It’s Time for China to Show Its Foreign Bribery Law is Not a Paper Tiger

In May 2011, China criminalized the bribery of foreign public officials. More specifically, the 8th Amendment to China’s Criminal Law, among other things, added Article 164(2), which prohibits both natural persons and units (i.e. companies and other organizations) under Chinese criminal jurisdiction from giving “property to any foreign public official or official of an international public organization for the purpose of seeking illegitimate commercial benefit.” This legislative action, intended in part to fulfill China’s obligations as a State Party to the United Nations Convention Against Corruption, was considered an accomplishment given the under-criminalization of foreign bribery in Asia Pacific at the time. Many commentators devoted substantial attention to questions about the law’s meaning, including the definition of almost every term in the provision (“property,” “foreign public official,” “international public organization,” “illegitimate commercial benefit,” etc.—for a sampling, see here, here, here, here, here, or just search for “China Criminal Law 164” using any search engine).

However, almost seven years have passed, and nothing substantial has happened, except for some minor movements related to the law as observed by the media and commentators in some official and unofficial statements (see, for example, here, here, and here). Not a single enforcement action has been brought (or at least publicized) under Article 164(2). Even after President Xi Jinping launched in 2013 the most extensive anti-graft campaign China has ever seen, there have been no foreign anti-bribery enforcement actions.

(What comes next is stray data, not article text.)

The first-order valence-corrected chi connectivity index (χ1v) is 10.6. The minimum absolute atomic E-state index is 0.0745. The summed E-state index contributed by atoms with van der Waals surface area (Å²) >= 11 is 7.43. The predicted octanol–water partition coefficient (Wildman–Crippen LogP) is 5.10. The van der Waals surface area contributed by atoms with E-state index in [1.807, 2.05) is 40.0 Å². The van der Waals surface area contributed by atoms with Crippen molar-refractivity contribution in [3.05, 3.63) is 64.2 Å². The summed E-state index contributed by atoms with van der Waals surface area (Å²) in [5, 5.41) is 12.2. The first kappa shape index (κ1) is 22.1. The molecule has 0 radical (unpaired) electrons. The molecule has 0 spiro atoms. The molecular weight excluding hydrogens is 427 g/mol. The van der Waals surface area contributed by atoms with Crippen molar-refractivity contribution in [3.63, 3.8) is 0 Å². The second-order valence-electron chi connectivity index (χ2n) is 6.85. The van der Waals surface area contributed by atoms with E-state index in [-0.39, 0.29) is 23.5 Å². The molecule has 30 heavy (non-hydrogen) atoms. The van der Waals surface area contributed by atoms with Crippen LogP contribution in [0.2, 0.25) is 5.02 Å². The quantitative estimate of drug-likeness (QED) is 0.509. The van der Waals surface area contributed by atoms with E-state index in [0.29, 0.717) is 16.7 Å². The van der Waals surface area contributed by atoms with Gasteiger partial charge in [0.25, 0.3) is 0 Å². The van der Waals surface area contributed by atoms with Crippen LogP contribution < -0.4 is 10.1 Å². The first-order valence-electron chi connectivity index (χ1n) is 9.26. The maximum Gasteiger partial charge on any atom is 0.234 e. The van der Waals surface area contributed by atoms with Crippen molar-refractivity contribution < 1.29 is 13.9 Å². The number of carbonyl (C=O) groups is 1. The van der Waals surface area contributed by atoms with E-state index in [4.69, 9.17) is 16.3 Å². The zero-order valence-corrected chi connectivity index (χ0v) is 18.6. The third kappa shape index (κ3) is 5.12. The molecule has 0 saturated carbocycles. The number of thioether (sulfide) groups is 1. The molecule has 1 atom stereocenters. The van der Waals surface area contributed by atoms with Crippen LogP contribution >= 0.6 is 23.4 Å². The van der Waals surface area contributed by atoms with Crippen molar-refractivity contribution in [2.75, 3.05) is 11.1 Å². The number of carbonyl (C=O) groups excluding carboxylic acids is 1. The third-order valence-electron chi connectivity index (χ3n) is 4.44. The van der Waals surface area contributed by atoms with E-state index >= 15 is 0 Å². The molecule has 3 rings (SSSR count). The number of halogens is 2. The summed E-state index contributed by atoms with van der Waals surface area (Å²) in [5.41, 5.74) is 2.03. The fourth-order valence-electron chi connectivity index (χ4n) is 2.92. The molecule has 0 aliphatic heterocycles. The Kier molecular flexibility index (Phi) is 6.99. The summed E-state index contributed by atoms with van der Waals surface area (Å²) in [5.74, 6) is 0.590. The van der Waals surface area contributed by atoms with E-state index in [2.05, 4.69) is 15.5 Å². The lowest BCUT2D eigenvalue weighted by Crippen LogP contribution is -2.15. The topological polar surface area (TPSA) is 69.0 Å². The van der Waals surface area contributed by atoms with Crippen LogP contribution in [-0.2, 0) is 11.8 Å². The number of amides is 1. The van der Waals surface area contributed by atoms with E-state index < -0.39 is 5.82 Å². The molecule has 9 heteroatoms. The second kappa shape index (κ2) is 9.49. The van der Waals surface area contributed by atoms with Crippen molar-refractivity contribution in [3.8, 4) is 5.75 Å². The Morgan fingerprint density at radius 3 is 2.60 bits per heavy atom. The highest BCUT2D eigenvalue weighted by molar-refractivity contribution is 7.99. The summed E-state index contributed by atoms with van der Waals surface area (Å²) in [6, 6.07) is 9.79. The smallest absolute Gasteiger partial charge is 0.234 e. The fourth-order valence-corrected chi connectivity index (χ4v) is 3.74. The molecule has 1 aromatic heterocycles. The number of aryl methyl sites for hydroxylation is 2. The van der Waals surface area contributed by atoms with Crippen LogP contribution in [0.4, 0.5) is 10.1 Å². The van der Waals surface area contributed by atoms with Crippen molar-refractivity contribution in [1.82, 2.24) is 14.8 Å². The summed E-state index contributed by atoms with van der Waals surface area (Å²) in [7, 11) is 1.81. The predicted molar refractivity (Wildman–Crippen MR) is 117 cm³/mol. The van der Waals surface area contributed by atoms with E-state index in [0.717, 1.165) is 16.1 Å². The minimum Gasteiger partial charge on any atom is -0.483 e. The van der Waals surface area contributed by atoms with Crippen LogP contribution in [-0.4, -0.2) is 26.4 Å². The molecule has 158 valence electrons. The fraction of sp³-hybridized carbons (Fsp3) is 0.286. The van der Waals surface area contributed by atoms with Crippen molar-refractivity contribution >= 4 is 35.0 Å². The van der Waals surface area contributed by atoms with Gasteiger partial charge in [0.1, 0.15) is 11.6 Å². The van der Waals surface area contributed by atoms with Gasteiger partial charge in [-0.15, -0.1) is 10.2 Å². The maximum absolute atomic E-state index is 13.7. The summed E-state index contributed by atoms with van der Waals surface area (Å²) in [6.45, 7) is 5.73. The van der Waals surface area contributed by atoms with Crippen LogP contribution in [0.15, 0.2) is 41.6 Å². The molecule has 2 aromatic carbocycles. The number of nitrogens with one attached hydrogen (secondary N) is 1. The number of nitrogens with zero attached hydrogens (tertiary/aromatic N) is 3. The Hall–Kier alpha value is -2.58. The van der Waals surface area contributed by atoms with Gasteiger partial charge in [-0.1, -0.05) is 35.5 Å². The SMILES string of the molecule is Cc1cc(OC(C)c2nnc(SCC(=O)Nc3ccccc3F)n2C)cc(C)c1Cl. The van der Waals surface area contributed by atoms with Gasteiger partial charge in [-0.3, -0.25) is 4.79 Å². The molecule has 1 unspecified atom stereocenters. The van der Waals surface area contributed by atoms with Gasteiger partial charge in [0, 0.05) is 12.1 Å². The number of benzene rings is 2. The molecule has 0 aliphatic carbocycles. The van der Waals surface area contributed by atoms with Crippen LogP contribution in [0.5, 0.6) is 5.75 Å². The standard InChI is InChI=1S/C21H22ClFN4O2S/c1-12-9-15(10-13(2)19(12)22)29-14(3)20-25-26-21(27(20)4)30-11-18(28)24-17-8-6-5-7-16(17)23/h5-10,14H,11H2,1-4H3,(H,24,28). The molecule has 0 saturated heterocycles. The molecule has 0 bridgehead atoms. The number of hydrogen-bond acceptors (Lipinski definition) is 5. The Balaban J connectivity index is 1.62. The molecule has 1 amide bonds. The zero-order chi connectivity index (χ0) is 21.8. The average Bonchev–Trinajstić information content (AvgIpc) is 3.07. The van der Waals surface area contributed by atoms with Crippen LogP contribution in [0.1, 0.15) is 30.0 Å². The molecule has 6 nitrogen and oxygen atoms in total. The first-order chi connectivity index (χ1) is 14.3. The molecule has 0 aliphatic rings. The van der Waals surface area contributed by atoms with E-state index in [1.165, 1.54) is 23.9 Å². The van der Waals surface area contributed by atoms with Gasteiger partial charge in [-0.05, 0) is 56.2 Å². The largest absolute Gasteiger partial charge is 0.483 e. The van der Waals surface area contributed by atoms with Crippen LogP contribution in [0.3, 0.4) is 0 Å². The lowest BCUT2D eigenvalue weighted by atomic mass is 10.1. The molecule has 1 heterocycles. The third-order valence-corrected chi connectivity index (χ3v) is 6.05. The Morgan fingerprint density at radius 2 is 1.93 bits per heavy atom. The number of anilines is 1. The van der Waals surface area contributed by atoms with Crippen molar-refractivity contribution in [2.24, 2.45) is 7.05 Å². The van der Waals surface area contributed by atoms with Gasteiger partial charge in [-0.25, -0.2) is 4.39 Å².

There are several possible explanations for China’s non-enforcement of 164(2). One possibility, discussed previously on this blog, is that China’s traditional “non-interference” foreign policy might make China reluctant to go after transnational bribery; more generally, China might not be interested in devoting resources to fighting forms of corruption that don’t have domestic effects. Some have also suggested that China has little incentive to enforce its foreign anti-bribery law because bribery of foreign officials gives Chinese firms a competitive advantage in certain jurisdictions. It’s also possible that simple inertia is part of the story: It’s worth keeping in mind that although the U.S. Foreign Corrupt Practices Act (FCPA) was enacted in 1977, almost 80% of the FCPA enforcement actions (amounting to 95% of the total FCPA sanctions) occurred after 2007. Similarly, the UK Bribery Act came into force in 2011, but the first foreign bribery case under that act wasn’t resolved until 2014. South Korea enacted its foreign bribery law in 1999 but didn’t prosecute its first case until 2003, while Japan took even longer, enacting a foreign bribery law in 1998 but not bringing its first case until nine years later, in 2007. In fact, Transparency International observed in 2015 that about half of the then-42 countries taking part in the OECD Convention on Combating Foreign Bribery (to which China is not a party) have not yet prosecuted a single foreign bribery case since the Convention came into force in 1999. So China’s inertia is hardly unique.

Yet regardless of the reasons why China has not enforced its foreign bribery law, and regardless of whether this inaction renders China unusual or typical, it is now high time for China to start enforcing this law aggressively. Doing so is in China’s long-term strategic interests, for three reasons: Continue reading